“You would think that any self-respecting White House press corps would show some of the same skepticism toward President Obama’s jobs claims that they did toward President Bush’s tax cuts,” says Mr. Fratto. “But I’m still waiting.”

So am I.

How much higher does the unemployment rate have to go before Team Obama’s apparatchiks at the Associated Press, the New York Times, and elsewhere — who, as noted, rightly would never have let the Bush administration get away with a similar move — stop repeating the President’s patently obvious “created and/or saved” nonsense without challenging it?

Cross-posted at NewsBusters.org.

God Bless Lou Pritchett

The former P&G Vice President and now “change agent” in the real world recently sent a letter to the NY Times that wasn’t printed or published online (to be clear, even though bandwidth is cheap, that failure in and of itself is not an outrage).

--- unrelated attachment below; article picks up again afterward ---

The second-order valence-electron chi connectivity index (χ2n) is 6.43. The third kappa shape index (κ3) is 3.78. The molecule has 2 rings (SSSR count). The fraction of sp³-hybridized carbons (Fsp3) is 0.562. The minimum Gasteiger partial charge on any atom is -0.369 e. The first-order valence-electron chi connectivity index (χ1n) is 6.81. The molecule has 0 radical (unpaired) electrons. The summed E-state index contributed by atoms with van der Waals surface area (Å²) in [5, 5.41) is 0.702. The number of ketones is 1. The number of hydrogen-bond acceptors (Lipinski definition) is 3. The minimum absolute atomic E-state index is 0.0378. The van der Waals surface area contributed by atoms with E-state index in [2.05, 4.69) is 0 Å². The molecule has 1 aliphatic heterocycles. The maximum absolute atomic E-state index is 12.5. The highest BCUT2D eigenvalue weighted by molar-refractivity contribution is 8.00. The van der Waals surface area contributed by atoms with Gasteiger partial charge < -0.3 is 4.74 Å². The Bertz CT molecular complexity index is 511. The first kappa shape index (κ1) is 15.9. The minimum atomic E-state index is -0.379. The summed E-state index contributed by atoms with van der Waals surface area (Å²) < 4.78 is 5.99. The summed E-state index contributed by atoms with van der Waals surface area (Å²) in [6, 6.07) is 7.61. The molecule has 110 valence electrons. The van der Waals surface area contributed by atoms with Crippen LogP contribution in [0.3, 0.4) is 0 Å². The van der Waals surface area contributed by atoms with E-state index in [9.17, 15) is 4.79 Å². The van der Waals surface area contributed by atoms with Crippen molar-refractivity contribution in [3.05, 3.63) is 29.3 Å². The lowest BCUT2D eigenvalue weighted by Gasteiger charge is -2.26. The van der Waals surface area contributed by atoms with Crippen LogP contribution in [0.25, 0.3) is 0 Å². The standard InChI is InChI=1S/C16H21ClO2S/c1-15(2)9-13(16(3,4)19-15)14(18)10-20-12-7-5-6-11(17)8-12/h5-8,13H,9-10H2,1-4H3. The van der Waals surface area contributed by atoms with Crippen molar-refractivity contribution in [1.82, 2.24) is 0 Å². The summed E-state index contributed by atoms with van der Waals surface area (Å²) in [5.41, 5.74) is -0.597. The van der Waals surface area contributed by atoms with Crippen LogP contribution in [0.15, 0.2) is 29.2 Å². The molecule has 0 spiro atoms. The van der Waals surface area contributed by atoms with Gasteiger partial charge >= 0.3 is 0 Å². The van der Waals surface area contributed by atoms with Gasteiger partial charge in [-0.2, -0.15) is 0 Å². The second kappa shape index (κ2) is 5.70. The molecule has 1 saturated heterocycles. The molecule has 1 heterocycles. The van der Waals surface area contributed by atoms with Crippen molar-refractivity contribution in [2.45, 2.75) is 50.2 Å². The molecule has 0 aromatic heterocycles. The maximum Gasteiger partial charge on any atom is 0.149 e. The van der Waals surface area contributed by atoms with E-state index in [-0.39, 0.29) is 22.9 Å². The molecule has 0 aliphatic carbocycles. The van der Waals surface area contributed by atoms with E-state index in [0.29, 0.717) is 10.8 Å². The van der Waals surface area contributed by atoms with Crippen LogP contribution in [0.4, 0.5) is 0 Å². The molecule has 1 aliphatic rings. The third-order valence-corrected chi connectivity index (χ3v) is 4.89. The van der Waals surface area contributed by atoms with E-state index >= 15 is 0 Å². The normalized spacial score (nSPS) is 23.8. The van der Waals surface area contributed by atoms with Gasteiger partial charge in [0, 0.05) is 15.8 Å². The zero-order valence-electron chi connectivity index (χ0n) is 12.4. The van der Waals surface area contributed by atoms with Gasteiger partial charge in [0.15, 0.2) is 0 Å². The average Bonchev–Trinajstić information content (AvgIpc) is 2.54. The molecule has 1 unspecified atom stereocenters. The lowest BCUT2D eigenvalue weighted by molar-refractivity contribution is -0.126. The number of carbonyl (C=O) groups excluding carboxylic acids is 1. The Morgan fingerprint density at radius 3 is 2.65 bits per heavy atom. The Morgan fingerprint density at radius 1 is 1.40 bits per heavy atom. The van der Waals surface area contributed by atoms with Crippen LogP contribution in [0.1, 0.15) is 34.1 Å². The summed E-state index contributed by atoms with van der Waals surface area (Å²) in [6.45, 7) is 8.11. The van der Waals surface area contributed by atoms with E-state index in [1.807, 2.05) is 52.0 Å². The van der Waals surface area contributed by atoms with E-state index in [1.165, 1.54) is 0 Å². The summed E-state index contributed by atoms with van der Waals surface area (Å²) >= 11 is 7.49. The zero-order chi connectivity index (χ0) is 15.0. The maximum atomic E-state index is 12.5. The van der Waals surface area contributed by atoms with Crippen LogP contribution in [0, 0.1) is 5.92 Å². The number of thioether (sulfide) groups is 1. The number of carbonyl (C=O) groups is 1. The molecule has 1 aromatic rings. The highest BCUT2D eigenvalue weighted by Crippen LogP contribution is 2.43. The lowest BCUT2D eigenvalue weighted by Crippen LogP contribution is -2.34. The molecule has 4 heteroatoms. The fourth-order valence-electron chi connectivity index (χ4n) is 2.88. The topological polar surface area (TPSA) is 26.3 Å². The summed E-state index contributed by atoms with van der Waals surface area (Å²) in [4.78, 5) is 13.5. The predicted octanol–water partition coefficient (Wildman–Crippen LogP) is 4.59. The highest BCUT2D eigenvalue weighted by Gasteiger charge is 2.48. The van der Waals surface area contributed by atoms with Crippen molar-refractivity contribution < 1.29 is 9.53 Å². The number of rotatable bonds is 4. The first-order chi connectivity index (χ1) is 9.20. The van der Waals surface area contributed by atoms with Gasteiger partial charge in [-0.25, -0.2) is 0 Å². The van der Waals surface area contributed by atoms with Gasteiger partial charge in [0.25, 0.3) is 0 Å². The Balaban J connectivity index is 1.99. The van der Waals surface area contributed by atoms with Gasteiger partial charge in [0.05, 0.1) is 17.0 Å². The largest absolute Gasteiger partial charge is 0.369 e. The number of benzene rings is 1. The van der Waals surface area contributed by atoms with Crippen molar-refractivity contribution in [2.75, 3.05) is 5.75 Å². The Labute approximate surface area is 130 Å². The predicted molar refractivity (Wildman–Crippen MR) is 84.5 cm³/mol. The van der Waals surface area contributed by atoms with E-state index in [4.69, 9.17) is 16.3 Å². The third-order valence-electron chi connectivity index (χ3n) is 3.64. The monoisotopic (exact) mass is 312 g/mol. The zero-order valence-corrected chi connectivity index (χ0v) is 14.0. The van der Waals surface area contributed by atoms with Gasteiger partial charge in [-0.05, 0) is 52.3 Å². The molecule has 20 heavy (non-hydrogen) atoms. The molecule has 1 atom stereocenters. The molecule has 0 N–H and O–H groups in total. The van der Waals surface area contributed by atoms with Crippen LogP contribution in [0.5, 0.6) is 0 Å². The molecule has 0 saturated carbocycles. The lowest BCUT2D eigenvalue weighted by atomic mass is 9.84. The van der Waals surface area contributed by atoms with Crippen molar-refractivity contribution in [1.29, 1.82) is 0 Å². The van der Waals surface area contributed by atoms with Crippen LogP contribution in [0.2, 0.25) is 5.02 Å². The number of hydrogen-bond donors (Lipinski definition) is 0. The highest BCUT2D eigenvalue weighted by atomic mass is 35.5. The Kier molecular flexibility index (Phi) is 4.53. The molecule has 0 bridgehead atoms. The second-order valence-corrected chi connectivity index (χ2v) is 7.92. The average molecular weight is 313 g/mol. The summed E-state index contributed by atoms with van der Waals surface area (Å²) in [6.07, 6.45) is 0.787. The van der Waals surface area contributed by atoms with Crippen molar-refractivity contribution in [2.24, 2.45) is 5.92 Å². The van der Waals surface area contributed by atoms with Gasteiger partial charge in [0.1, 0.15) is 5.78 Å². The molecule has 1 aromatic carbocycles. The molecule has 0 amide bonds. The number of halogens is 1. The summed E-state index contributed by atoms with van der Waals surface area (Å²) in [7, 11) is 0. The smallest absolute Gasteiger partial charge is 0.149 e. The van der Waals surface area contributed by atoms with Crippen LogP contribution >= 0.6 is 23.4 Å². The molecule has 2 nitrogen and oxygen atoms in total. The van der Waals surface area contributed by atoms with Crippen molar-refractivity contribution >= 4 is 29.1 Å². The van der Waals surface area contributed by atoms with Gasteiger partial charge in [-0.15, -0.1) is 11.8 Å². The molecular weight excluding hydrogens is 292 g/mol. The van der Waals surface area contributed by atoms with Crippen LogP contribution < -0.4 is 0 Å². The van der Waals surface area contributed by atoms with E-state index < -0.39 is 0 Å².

Apparently he was determined that his sentiments be heard. Though I don’t agree with him on every point, he has more than enough good ones that I am pleased to assist in that effort (copies are also here and here):

By Lou Pritchett

Dear President Obama:

You are the thirteenth President under whom I have lived and unlike any of the others, you truly scare me.

You scare me because after months of exposure, I know nothing about you.

You scare me because I do not know how you paid for your expensive Ivy League education and your upscale lifestyle and housing with no visible signs of support.

You scare me because you did not spend the formative years of youth growing up in America and culturally you are not an American.